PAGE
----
She was driven to her actions by her Westerosi "friends" Jon, Bran, Sansa, Varys, and more than anyone Tyrion. He gave her bad advice after bad advice. Betrayed her multiple times, and then convinced Jon into taking her out. For all that he was of course rewarded with yet another hand position. 

And how about Bran? The real Mad King. Knows everything but tells everyone nothing... except of course who Jon is so he can help get Dany riled up. Never warns anyone Dany is gonna burn KL down. Doesn't try to warg into Drogon to stop her from doing it. Nope nothing. But this is who should be King?

The last episode made me hate almost everyone. Sansa a power hungry bit**... Bran the evil manipulator... Tryion the sabotage master... I realized Arya's character becomes entirely pointless when she runs out of people to kill... Greyworm fails to execute either of the two men responsible for the death of his Queen. Drogon, Ghost, and maybe Pod... that's all who was left as a likable character after that finale.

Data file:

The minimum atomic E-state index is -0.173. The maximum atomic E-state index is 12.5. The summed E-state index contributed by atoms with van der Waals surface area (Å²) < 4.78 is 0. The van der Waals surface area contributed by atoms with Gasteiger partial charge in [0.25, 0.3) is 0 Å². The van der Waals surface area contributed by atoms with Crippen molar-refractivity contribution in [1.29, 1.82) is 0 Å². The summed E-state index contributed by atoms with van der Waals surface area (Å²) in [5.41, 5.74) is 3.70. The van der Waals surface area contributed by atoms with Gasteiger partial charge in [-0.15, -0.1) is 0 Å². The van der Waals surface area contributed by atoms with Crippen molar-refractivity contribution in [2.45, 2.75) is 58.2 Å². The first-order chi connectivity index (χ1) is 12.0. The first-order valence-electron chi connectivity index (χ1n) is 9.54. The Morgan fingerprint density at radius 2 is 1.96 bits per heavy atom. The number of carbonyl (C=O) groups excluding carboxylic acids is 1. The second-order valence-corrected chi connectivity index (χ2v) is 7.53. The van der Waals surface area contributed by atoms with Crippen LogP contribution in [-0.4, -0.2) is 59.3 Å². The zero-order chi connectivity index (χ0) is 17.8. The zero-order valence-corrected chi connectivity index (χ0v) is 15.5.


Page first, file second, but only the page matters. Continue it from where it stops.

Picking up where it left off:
See, I sympathize. I really do.

This was a very, very tough finale for Dany fans.

But I guess what I don't get with is this attitude of defending Dany at all costs and then throwing every other character under the bus to prop Dany up. You're not wrong in justifying Dany's actions--I agree with all your points. But why doesn't that same understanding and sense of empathy apply to Jon, Bran, Sansa, and Tyrion, too? These are all fictional characters, people we identify with and enjoy reading about--people we have been following for many years. Why make yourself hate them all the rest just because you identify most strongly with a particular one? Has Sansa, one of the most fascinating, important, and developed characters in the whole series, in your eyes, really just been reduced to a "bitch" because she got on Dany's bad side?